December 11, 2014
Those complaining about the boy Yahweh in Exodus: Gods and Kings are overlooking both the Biblical text and the movie's New Testament touch.
This concern reminds me a bit of Alan Dershowitz's interesting book "The Genesis of Justice," where he looks at the way the Biblical concept o justice developed through Genesis. His training is in law, not theology, so take that for what it's worth, but he makes the case quite strongly that in the earlier stories God seems to be learning what it means to be just. That the God we see in those earliest stories maybe doesn't know quite how to interact justly with human beings. And I wonder whether people uncomfortale with the child-God are reacting to that same kind of incompleteness.
The idea that God is dynamic isn't exactly new in Christian philosophy and theology (and of course Dershowitz is approaching the stories as a Jew), and a lot of the philosophers I studied dealt with this idea that God <i>seems</i> to change or at least be convinceable. And the idea that God could actually change is disquieting, isn't it? Because that means that either what God did back in early Genesis wasn't as good as what he would do now or else that he's less perfect than He is now. There's another way to approach this kind of impression, though: htat it's the reflection we see of God that's changing and being perfected as the people of God become more "fluent" in understanding his ways. Maybe it's us looking back on the way God related to humanity when they were less able to understand God as purely as we can today, because they lacked the exposure. So that early understanding of God seems infantile, even as the God casting that shadow remains the same.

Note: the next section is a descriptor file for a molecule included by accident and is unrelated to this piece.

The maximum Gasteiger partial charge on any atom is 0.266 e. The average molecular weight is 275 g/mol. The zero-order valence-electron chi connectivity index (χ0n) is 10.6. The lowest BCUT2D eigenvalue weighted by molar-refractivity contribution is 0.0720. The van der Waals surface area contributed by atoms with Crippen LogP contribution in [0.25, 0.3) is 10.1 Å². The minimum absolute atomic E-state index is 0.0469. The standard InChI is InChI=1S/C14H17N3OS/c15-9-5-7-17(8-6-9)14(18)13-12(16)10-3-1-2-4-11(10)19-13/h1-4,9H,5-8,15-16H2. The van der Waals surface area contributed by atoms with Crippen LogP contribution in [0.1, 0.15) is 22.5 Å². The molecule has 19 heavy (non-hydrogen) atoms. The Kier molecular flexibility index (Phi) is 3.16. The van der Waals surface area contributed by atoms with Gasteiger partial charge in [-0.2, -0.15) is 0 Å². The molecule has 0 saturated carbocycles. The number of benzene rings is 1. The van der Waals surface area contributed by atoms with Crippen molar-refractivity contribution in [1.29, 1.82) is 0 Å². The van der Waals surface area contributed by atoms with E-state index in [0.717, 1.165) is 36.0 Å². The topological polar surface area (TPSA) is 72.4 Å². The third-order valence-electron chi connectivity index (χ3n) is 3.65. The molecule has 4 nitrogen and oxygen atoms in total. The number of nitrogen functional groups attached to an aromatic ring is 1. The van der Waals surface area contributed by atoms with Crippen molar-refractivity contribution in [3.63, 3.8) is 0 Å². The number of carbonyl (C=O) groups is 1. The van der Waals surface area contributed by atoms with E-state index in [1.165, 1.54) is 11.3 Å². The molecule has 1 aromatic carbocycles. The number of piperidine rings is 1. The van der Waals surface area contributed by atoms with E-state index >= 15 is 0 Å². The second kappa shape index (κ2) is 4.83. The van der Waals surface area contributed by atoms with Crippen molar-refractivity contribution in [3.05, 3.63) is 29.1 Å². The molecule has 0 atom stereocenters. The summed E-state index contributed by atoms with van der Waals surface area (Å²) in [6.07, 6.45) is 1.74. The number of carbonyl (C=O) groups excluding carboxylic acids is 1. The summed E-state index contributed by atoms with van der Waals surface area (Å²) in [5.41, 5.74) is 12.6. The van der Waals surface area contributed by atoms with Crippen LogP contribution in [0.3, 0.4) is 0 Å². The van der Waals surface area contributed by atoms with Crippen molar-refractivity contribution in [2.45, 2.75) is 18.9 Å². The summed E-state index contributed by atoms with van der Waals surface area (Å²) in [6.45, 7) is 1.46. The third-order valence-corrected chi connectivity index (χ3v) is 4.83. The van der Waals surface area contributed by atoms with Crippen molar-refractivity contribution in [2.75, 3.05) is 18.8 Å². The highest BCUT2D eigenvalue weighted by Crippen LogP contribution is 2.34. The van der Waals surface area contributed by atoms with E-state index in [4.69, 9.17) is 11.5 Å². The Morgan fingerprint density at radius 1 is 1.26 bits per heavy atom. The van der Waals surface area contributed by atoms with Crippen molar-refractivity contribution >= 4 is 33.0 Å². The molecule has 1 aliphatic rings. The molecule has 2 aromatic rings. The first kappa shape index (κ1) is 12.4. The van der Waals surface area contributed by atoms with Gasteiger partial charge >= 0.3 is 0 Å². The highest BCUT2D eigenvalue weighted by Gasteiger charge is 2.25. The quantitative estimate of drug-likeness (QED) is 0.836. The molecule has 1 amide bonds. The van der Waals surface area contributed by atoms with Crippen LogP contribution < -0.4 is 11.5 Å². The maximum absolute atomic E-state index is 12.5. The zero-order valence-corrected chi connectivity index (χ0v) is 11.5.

Or something like that. There's a reason this kind of situation is so debated in philosophy, because it's both important and doesn't seem to have an easy answer. God in Genesis barters, he seems to overreact and be surprised and generally seem a bit immature at points. And it doesn't surprise me that some moderns find that disquieting, that the God we worship could be the same God capable of seeming to have a fit - because it's the same question Christian philosophers have been struggling against for ages now.
Thanks for bringing these different takes into the discussion, Marta. I do think there's something to the thought that our perception of God changes as we come to know Him better. And bringing historical context into this - understanding that this is the story of Israelites who had begun to forget who God was while they were slaves in Egypt - explains why the Biblical depiction of Him at this point in their relationship would be distant and harsh, even as He acts to save them. For all its faults, Exodus: Gods and Kings is true to that.
The Gospel Coalition (unsurprisingly, perhaps) had a similar reaction to the WND article (http://www.thegospelcoalition.org/article/how-to-ruin-a-moses-movie). The fourth way to ruin a Moses movie is "Make God look silly. Did I mention God is portrayed by an 11-year-old British boy? Yes, God is portrayed by an 11-year-old British boy who may or may not be a figment of Moses's imagination."
I don't exactly plan to see the movie (maybe when it comes out on video?) - the discussions of race in the casting were enough to deter me. But I have to agree more with you, Josh, on the portrayal of God. TGC's criticism of the portrayal of God rests largely on a lack of gravitas and reverence - but after just completing a sermon series on Exodus, I rather like the line you quote - "I want to see them on their knees begging for it to stop."